How to Clean Up PowerShell Script Variables without Restarting PowerShell ISE

Many times while authoring PowerShell scripts, the expected output will be incorrect because PowerShell ISE does not automatically cleanup it’s variable between manual runs of a script.  In my experience this poses two practical issue which lead to incorrect script results:

1) If the variable is not explicitly re-initialized in the script (very common practice), the script will be initialized with a value from the previous run, and,

2) If a script is changed so that a variable is not properly assigned a value, PowerShell ISE will still show the value from the previous run because it has not been assigned a new value since

This all leads to confusion.  I’ve been trying to find the best way to clear all the variables a script has set a value for without restarting PowerShell ISE.

I am not particular happy with what I’ve come up with, but suffice to say, so far, this seems to be the easiest and quickest method:

Remove-Variable * -ErrorAction SilentlyContinue; Remove-Module *; $error.Clear(); Clear-Host

Here is a shorter version using aliases:

rv * -ea SilentlyContinue; rmo *; $error.Clear(); cls

** Note:  this will indiscriminately remove ANY variables set during your PowerShell ISE session – not just the ones specific to the script you are working on.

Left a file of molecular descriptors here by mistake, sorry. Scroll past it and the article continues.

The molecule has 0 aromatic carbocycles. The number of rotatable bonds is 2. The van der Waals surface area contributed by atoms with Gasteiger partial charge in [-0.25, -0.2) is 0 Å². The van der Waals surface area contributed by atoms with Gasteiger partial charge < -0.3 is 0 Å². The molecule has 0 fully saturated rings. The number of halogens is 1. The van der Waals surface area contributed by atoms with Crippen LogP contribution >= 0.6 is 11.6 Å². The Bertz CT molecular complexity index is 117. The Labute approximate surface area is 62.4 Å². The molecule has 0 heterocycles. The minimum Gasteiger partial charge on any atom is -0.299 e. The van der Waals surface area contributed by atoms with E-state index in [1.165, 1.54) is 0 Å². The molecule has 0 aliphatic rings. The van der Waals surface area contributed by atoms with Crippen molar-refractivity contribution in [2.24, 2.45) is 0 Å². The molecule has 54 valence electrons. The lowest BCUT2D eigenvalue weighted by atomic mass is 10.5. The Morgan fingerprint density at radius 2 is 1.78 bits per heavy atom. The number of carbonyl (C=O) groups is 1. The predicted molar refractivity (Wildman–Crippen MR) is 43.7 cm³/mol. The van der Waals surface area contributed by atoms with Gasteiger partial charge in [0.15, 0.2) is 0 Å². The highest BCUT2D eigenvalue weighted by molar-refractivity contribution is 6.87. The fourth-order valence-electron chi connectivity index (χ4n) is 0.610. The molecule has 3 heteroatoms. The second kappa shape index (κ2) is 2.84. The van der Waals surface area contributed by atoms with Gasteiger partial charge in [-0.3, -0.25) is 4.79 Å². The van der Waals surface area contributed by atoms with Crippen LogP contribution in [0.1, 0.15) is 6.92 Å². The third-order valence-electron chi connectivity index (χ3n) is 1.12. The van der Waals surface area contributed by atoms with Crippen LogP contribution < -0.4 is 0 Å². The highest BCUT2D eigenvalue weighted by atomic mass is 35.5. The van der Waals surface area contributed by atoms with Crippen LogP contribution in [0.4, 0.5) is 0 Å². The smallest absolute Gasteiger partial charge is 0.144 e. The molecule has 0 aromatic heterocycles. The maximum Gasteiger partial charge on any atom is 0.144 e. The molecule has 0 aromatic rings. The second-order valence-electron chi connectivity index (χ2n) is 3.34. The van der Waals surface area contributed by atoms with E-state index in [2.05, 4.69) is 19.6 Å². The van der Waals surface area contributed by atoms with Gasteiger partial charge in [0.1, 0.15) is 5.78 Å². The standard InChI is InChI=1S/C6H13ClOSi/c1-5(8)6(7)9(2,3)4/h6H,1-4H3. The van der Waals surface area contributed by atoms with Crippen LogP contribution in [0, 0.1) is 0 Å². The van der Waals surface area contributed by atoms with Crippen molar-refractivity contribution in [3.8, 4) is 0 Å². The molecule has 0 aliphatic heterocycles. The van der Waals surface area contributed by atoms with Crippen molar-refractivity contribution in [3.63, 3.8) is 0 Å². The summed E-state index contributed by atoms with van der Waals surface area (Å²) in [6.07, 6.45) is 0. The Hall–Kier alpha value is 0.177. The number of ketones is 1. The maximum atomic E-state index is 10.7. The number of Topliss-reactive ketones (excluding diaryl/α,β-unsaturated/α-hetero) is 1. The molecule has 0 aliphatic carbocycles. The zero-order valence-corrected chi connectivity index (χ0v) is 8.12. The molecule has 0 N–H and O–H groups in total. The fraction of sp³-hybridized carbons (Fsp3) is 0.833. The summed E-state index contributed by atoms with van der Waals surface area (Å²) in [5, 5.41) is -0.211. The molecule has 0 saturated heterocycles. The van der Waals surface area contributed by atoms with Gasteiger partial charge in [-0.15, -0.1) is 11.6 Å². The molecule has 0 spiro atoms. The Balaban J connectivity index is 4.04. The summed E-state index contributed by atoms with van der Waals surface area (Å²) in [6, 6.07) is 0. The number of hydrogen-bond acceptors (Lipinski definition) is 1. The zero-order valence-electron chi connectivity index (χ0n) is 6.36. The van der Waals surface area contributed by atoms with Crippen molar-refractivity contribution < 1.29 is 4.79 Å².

Microsoft MVP Pat Richards has a similar approach which analyses the actual .ps script file to identify and remove only the variables used in the script.  He wraps this in a function which can be invoked at anytime: https://www.ucunleashed.com/247.

function Remove-ScriptVariables($path) {
$result = Get-Content $path |
ForEach  {

if ( $_ -match ‘(\$.*?)\s*=’) {
$matches[1]  | ? { $_ -notlike ‘*.*’ -and $_ -notmatch ‘result’ -and $_ -notmatch ‘env:’}
}

}

ForEach ($v in ($result | Sort-Object | Get-Unique))  {
Write-Host “Removing” $v.replace(“$”,””)
Remove-Variable ($v.replace(“$”,””)) -ErrorAction SilentlyContinue
}

}
# end function Get-ScriptVariables

For reasons I cannot figure out, Remove-Variable does not always remove all the variables for me using this function; but I like the approach.

So here is another method that works well:

  1. At the start of your script, include this line which gets the state of the variables before the script is run:
    • $DefaultVariables = $(Get-Variable).Name
  2. Then at the end of your script, do a comparison and remove all of the variables added:
    • ((Compare-Object -ReferenceObject (Get-Variable).Name -DifferenceObject $DefaultVariables).InputObject).foreach{Remove-Variable -Name $_}

This seems to work consistently the best.

 

category:

Leave a Reply